Monday, August 9, 2010

11 Pentecost, Year C, August 8, 2010

Isaiah 1:1, 10-20; Psalm 50:1-8; Hebrews 11:-13, 8-16; Luke 12:32-40
Moral Decisions, preached by Rev. Peter Courtney

Jesus also said to the crowds, "When you see a cloud rising in the west, you immediately say, `It is going to rain'; and so it happens. And when you see the south wind blowing, you say, `There will be scorching heat'; and it happens. You hypocrites! You know how to interpret the appearance of earth and sky, but why do you not know how to interpret the present time?"

How is it hypocritical to predict the weather based on local versions of the farmer’s almanac? Perhaps in the first century when there were no alternatives to folk wisdom about weather, people who could predict it accurately would be held in high esteem. I lived in the desert for a year. Trust me, weather forecasting isn’t very hard. “It will be hot/very hot/dangerously hot today.” Likewise in Hawaii: “trade winds 5-20 mph, temperatures in the 80’s with chance of late afternoon showers.” These days predicting the weather in Augusta is pretty easy too. “any chance of rain less than 80% means “No rain”.”

Predictions, like those Jesus mentions, are not all that hard to make. Try these:
“There will be at least one or more major oil spill every decade followed by intense hand wringing and blaming of a) government regulators, b) mine owners/managers c) God.”
“The drop-out rate will continue at 50%, SAT scores will barely maintain previous levels” followed by intense handwringing, finger-pointing and blaming of school superintendants whose tenures continue to shorten.
“The Athletic Director/Coach of fill-in-the-name-of-a major-college-program arrested for fill in the other blankfollowed by intense handwringing, finger-pointing and blaming the a) college president, b) NCAA regulators c) the crazed fan base for whom winning is everything d) God.

Jesus’ dire predictions of what was going to happen and what he was sent to do are his wake up call. Jesus says “Enough of this late-inning hand wringing. Enough of prognostication about simple things like weather predictions. Pay attention to what is actually going on now. Don’t forget to look in the mirror during the hand-wringing and blaming portion of the process.”

What distracts us from our own lack of responsibility for at least some of these enduring social problems is that we have had some success in dealing with some others. The sea-change with regard to tobacco use in America is nothing short of a miracle. I have lived in two tobacco states. Both of them were among the first and largest to adopt smoke-free policies for virtually everyone. Even in Nevada which is so libertarian it has laws against passing laws, even there smoking is now hard to do indoors. This leaves smokers out in the broiling heat. We have all seen smokers huddled next to office buildings trying to avoid pouring rain as they fill up on fumes all because most of us don’t want them on us.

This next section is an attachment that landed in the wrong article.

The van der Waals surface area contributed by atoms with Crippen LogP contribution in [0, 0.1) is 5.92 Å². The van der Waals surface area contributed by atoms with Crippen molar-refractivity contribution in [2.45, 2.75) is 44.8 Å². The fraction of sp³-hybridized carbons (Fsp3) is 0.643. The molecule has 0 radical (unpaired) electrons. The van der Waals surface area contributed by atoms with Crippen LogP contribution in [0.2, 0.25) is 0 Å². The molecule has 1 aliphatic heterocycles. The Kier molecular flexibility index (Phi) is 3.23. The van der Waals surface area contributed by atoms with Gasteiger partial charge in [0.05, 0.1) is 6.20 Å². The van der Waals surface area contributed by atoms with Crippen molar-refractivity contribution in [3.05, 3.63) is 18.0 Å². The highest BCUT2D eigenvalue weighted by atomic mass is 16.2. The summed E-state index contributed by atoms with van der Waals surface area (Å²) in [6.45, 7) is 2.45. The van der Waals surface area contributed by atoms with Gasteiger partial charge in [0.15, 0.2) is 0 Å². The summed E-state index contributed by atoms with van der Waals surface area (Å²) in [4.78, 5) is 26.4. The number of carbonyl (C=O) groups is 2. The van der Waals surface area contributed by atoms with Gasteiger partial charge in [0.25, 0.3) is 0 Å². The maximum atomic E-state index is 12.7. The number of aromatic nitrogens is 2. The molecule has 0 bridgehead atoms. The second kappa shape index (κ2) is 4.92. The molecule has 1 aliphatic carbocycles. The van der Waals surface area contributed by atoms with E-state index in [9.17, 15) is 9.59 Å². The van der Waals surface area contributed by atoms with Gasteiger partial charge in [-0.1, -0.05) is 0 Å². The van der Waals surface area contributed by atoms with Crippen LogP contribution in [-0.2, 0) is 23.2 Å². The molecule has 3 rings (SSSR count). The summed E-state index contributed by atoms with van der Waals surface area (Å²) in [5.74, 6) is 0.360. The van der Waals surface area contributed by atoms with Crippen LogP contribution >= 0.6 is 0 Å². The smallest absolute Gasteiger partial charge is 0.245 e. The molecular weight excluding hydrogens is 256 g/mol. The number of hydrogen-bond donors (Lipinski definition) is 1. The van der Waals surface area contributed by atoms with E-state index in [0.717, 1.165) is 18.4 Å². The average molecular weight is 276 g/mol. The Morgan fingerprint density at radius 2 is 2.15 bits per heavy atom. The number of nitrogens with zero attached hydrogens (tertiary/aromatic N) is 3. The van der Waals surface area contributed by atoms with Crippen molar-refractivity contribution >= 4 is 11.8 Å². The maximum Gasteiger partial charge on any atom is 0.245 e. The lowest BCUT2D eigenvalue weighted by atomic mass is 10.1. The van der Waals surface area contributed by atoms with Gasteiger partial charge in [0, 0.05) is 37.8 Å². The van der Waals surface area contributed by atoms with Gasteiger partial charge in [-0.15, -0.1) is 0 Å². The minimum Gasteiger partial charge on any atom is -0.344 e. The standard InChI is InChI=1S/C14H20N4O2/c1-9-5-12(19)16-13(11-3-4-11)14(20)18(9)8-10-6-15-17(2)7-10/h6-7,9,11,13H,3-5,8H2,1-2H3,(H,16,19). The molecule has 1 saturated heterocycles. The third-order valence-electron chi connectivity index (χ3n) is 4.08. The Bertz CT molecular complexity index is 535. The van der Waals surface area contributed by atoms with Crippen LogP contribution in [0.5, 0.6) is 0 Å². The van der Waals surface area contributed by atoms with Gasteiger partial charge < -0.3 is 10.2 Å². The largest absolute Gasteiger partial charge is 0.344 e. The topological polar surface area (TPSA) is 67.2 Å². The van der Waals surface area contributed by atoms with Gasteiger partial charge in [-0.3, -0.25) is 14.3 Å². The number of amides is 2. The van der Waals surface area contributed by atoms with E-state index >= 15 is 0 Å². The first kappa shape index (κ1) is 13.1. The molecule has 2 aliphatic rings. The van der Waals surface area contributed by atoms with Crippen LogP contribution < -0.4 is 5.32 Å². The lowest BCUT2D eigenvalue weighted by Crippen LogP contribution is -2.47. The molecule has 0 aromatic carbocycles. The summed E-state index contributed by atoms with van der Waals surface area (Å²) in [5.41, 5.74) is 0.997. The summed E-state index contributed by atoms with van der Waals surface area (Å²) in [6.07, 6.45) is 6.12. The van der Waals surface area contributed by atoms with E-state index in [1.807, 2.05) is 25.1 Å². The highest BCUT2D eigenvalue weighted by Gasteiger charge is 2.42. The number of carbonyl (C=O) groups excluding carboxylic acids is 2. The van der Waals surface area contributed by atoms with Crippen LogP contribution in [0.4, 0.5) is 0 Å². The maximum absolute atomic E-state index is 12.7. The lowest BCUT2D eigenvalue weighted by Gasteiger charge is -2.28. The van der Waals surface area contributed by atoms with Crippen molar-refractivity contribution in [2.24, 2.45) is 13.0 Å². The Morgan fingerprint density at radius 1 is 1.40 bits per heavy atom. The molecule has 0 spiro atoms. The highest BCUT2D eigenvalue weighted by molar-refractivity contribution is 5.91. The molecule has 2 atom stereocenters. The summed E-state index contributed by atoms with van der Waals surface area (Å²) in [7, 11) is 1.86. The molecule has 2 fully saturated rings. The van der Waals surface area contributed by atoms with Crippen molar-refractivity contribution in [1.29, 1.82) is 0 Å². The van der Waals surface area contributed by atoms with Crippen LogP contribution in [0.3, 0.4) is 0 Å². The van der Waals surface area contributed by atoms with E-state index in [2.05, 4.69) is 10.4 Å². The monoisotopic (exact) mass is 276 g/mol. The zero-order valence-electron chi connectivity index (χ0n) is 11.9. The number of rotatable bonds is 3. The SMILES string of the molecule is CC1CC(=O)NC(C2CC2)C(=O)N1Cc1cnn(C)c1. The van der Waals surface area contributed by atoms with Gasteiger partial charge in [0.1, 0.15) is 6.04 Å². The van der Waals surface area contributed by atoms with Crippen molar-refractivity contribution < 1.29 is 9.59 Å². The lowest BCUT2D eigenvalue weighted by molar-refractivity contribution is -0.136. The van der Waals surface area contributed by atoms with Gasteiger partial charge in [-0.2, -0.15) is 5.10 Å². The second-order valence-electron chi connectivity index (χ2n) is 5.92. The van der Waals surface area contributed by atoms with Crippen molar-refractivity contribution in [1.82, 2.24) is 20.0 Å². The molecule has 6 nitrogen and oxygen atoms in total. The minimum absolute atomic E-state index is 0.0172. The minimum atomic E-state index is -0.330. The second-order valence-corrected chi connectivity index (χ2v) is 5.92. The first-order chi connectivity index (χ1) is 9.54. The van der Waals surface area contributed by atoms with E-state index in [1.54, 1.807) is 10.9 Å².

Jesus’ violent wake up call is a religious one. Religious wake-up calls used to be a dime a dozen. They came so often and with such splenetic frenzy that people learned to ignore them. We still do.

The truth of the human condition is that if it doesn’t seem to affect us, we don’t care too much. We liked cheap Chinese imports until they started poisoning our pets and our children. We liked cheap interstate highways until the bridges began to fall. It is exactly this kind of self-satisfied attitude that Jesus finds to offensive in religion.

The problem with threatening people is that it is almost impossible to make a moral decision under duress. If some one says they will hurt you if you don’t do what they want and you do it to assuage the threat, you have not made a moral decision.

We make moral decisions when we consciously decide to change our behavior because it benefits the larger community. Recycling trash comes to mind. I believe in it. I think it helps everyone especially in the long run. And I don’t always do it with the fervor my spouse thinks appropriate. Jesus is warning me that I can predict the weather, but I am no good at predicting my own behavior. This week I am working on making moral decisions since Debby is away and I am doing all the trash.

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